Submitted by ksvitil on Tue, 2005-11-29 08:00
Fire up the griddle! It's time for the 20th installment of the California Institute of Technology's ME 72 Engineering Design Contest, which will be held at 2 p.m. on December 1 outside Caltech's Chandler Dining Hall. This year's theme: an "energy cook-off."
Submitted by Anonymous (not verified) on Mon, 2005-09-26 07:00
The National Science Foundation today awarded $11.16 million to the Center for the Science and Engineering of Materials (CSEM) at the California Institute of Technology. The renewal funding will allow the center to continue its work in exotic and futuristic materials applications, such as macromolecular materials, ferroelectric photonics, novel composites of glass and metals, spintronic devices, and fuel cells.
Submitted by ksvitil on Mon, 2005-09-26 07:00
The intrepid Alice will soon take center stage at the California Speedway in Fontana. Alice is no diva, but the California Institute of Technology's entrant in this year's Defense Advanced Research Projects Agency Grand Challenge race, a take-no-prisoners field test of autonomously driven robotic vehicles organized by DARPA to speed the development of battlefield-ready robotic tanks, trucks, and other all-terrain vehicles.
Submitted by Anonymous (not verified) on Fri, 2005-08-19 07:00
Ronald Scott, a soil engineer who designed the ingenious lunar scoop that first sampled extraterrestrial material, died Tuesday, August 16, at his home in Altadena after a long battle with cancer. He was 76.
Submitted by Anonymous (not verified) on Wed, 2005-08-10 07:00
David Rutledge, a leading researcher in the wireless telecommunication revolution, has been named chair of the Division of Engineering and Applied Science at the California Institute of Technology. The announcement was made today by David Baltimore, president of Caltech.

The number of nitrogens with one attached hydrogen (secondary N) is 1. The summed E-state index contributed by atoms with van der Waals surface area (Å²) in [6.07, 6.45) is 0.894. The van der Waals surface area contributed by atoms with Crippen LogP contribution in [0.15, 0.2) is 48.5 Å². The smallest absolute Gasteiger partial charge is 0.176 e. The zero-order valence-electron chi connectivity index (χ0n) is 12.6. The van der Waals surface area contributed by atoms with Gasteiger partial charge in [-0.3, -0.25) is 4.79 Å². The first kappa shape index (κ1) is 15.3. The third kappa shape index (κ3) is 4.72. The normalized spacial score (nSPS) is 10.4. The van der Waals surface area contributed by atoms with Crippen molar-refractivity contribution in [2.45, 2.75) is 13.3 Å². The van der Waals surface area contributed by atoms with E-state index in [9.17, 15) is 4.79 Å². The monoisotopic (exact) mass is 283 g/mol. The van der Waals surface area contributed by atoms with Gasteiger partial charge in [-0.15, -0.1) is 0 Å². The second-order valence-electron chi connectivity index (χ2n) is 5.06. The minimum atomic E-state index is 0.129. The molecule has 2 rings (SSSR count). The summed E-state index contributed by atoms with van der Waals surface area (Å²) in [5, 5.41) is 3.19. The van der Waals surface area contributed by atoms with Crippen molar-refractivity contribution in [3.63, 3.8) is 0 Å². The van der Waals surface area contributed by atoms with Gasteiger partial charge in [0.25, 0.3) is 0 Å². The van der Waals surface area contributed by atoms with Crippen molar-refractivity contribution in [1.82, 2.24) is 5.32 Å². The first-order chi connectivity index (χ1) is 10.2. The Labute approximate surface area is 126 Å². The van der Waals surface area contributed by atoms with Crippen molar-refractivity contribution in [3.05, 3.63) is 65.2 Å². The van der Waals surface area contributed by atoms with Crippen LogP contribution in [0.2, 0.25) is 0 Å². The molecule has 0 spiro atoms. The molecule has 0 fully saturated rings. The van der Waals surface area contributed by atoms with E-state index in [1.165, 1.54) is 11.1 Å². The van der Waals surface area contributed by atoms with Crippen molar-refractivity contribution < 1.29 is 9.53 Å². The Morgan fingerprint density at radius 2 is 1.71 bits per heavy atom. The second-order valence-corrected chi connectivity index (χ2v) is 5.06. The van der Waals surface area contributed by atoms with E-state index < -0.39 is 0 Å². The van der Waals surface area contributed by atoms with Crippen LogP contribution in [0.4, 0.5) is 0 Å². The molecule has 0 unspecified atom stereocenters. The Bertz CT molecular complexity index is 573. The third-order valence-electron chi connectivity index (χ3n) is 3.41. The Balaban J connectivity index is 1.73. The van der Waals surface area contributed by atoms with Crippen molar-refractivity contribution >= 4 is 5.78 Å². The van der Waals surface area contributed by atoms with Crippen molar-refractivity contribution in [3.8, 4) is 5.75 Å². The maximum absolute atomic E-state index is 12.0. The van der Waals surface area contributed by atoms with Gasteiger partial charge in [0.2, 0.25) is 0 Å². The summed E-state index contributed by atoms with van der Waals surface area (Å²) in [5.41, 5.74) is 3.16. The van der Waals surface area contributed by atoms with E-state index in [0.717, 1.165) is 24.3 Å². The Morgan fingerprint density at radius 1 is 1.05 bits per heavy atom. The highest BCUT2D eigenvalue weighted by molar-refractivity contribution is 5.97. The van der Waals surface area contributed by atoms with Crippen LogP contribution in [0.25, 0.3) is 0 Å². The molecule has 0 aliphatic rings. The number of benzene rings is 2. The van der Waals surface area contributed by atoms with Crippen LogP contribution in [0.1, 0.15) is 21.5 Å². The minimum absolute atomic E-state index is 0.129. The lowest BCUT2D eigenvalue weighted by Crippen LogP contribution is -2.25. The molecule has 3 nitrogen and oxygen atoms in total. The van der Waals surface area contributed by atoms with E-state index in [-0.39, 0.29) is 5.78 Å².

Submitted by Anonymous (not verified) on Tue, 2005-06-21 07:00
If you're a squid, your typical day consists of leisurely squirting water behind you to move forward, and occasionally squirting larger quantities of water behind you to stay off someone else's lunch menu. If you're a human with heart disease, your day consists of pumping blood through your heart valves much more forcefully than you did when you were young and healthy.
Submitted by Anonymous (not verified) on Thu, 2005-06-09 07:00
Engineers have created a propane-burning fuel cell that's almost as small as a watch battery, yet many times higher in power density. Led by Sossina Haile of the California Institute of Technology, the team reports in the June 9 issue of the journal Nature that two of the cells have sufficient power to drive an MP3 player. If commercialized, such a fuel cell would have the advantage of driving the MP3 player for far longer than the best lithium batteries available.
Submitted by Anonymous (not verified) on Tue, 2005-05-24 07:00
Enter Alice. It's the new driverless vehicle being built by Team Caltech 2005--a group of undergrads (more than 50 in the last nine months), graduate students, and faculty advisers--that will compete in this year's race on October 8.
Submitted by Anonymous (not verified) on Mon, 2005-05-02 07:00
Five faculty members at the California Institute of Technology are among this year's newly elected fellows of the American Academy of Arts and Sciences. They join 191 other Americans and 17 foreign honorees as the 225th class of fellows of the prestigious institution that was cofounded in 1780 by John Adams.
Submitted by Anonymous (not verified) on Mon, 2005-04-25 07:00
In recent years, seismologists thought they were getting a handle on how an earthquake tends to rupture in a preferred direction along big strike-slip faults like the San Andreas. This is important because the direction of rupture has a profound influence on the distribution of ground shaking. But a new study could undermine their confidence a bit.